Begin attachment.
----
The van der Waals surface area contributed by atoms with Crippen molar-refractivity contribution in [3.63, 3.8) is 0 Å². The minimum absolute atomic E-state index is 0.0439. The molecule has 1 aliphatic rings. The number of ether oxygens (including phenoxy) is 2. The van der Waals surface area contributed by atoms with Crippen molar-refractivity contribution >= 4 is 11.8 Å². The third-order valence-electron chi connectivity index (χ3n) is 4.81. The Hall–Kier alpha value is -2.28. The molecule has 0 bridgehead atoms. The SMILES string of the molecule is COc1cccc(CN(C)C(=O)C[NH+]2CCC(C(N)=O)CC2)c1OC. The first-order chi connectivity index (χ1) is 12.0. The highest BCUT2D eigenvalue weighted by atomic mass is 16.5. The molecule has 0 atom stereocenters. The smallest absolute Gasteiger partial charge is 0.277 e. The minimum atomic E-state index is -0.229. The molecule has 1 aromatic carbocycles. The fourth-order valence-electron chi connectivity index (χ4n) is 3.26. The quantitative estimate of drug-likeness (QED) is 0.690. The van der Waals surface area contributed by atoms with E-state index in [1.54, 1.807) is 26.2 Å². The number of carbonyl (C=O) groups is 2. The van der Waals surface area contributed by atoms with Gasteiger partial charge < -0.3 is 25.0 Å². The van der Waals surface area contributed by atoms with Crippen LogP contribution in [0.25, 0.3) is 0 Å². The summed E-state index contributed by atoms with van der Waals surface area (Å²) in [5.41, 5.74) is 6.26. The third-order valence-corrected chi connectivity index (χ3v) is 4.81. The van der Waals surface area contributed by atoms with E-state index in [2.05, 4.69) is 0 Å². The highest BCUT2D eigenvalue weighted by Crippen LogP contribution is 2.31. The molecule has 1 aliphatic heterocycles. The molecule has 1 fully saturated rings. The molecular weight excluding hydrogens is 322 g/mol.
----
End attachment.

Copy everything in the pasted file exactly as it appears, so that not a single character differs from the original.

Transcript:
The van der Waals surface area contributed by atoms with Crippen molar-refractivity contribution in [3.63, 3.8) is 0 Å². The minimum absolute atomic E-state index is 0.0439. The molecule has 1 aliphatic rings. The number of ether oxygens (including phenoxy) is 2. The van der Waals surface area contributed by atoms with Crippen molar-refractivity contribution >= 4 is 11.8 Å². The third-order valence-electron chi connectivity index (χ3n) is 4.81. The Hall–Kier alpha value is -2.28. The molecule has 0 bridgehead atoms. The SMILES string of the molecule is COc1cccc(CN(C)C(=O)C[NH+]2CCC(C(N)=O)CC2)c1OC. The first-order chi connectivity index (χ1) is 12.0. The highest BCUT2D eigenvalue weighted by atomic mass is 16.5. The molecule has 0 atom stereocenters. The smallest absolute Gasteiger partial charge is 0.277 e. The minimum atomic E-state index is -0.229. The molecule has 1 aromatic carbocycles. The fourth-order valence-electron chi connectivity index (χ4n) is 3.26. The quantitative estimate of drug-likeness (QED) is 0.690. The van der Waals surface area contributed by atoms with E-state index in [1.54, 1.807) is 26.2 Å². The number of carbonyl (C=O) groups is 2. The van der Waals surface area contributed by atoms with Gasteiger partial charge < -0.3 is 25.0 Å². The van der Waals surface area contributed by atoms with Crippen LogP contribution in [0.25, 0.3) is 0 Å². The summed E-state index contributed by atoms with van der Waals surface area (Å²) in [5.41, 5.74) is 6.26. The third-order valence-corrected chi connectivity index (χ3v) is 4.81. The van der Waals surface area contributed by atoms with E-state index in [2.05, 4.69) is 0 Å². The highest BCUT2D eigenvalue weighted by Crippen LogP contribution is 2.31. The molecule has 1 aliphatic heterocycles. The molecule has 1 fully saturated rings. The molecular weight excluding hydrogens is 322 g/mol.